Man Stabs, Kills Two in France After Shouting 'Allahu Akbar'

Sources say the attack at a central Marseille train station is likely a 'terrorist act,' suspect appeared to go by several identities

French security forces standing outside a train station in Marseille, France on Sunday October 1, 2017 after a man stabbed and killed two people. French forces have confirmed that the attacker has been shot and killed.
Claude Paris/AP

A man with a knife attacked people at the main train station in the southeastern French city of Marseille on Sunday, killing two women before soldiers fatally shot the assailant, officials said.

French police warned people to avoid Saint Charles train station, tweeting that an operation was underway. Soldiers and police took up positions outside the station, which was evacuated.

Three police officials said one woman was stabbed to death. Two of the officials said the other woman's throat was slit. The assailant was shot dead by soldiers who were patrolling inside the station. The officials were speaking on condition of anonymity because they weren't authorized to speak publicly about the operation.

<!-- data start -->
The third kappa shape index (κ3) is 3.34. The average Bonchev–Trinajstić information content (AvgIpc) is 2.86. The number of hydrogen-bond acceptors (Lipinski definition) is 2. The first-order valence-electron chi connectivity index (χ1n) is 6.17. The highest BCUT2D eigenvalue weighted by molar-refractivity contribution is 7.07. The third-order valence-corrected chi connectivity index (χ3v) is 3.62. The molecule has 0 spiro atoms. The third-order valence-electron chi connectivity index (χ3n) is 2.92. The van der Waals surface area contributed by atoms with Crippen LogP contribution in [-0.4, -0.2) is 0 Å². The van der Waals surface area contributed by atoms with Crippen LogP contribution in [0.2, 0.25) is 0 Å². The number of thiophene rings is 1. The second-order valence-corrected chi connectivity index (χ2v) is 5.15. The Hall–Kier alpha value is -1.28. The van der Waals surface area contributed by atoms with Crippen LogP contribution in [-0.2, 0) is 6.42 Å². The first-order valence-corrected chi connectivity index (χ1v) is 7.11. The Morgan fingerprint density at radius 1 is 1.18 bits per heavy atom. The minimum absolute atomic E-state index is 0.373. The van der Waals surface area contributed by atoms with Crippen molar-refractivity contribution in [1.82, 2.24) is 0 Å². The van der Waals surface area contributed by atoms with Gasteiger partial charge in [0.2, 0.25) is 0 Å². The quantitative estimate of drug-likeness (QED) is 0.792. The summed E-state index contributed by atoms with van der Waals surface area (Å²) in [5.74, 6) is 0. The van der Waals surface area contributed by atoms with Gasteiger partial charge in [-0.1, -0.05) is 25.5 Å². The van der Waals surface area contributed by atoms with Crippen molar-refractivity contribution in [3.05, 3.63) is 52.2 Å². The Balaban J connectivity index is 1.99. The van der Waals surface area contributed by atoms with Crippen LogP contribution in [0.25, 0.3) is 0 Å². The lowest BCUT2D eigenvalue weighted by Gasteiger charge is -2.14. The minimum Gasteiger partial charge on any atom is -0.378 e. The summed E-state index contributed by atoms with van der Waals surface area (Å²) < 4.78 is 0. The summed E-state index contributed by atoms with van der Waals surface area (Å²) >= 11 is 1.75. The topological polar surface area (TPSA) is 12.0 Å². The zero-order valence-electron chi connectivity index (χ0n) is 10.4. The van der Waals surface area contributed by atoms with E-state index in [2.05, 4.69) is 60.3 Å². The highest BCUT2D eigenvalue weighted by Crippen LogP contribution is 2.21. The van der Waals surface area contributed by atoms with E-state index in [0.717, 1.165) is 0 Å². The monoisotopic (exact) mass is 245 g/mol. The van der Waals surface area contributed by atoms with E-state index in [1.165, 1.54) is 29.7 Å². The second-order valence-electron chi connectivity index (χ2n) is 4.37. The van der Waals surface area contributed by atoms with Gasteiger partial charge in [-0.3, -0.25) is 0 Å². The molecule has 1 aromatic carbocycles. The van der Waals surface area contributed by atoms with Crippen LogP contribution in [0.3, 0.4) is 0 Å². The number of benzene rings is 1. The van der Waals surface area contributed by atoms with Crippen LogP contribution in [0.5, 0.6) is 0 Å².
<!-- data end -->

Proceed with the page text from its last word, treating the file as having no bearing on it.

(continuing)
The Paris prosecutors' office said that a counter-terrorism investigation has been opened. No further details were immediately given, including the motive for the attack. Interior Minister Gerard Collomb tweeted that he would travel to the scene.

The suspect killed by French soldiers after stabbing two women to death in Marseille, appeared to go by several identities, Marseille mayor Jean-Claude Gaudin told reporters on Sunday.

"I think it was a terrorist attack and the individual who was killed seems to have had several identities," said Gaudin.

A police source added that a digital analysis of the suspect's fingerprints came up with several aliases.

Interior Minister Gerard Collomb, who was also addressing reporters in Marseille along with Gaudin, remained cautious on the nature of the act.

"This could be of a terrorist nature, but we cannot confirm it fully at this stage," said Collomb. 

Earlier this month, four American college students were attacked with acid at the same train station in Marseille. At the time, French authorities said the assailant was suffering from a mental illness.

France has been in a state of emergency following a spate of attacks by Islamist militants over the last two years, including attacks in Paris in November 2015 which killed 130 people. 

A gunman drove a heavy truck into a crowd celebrating Bastille Day in the city of Nice last year, killing 86 people and injuring scores more.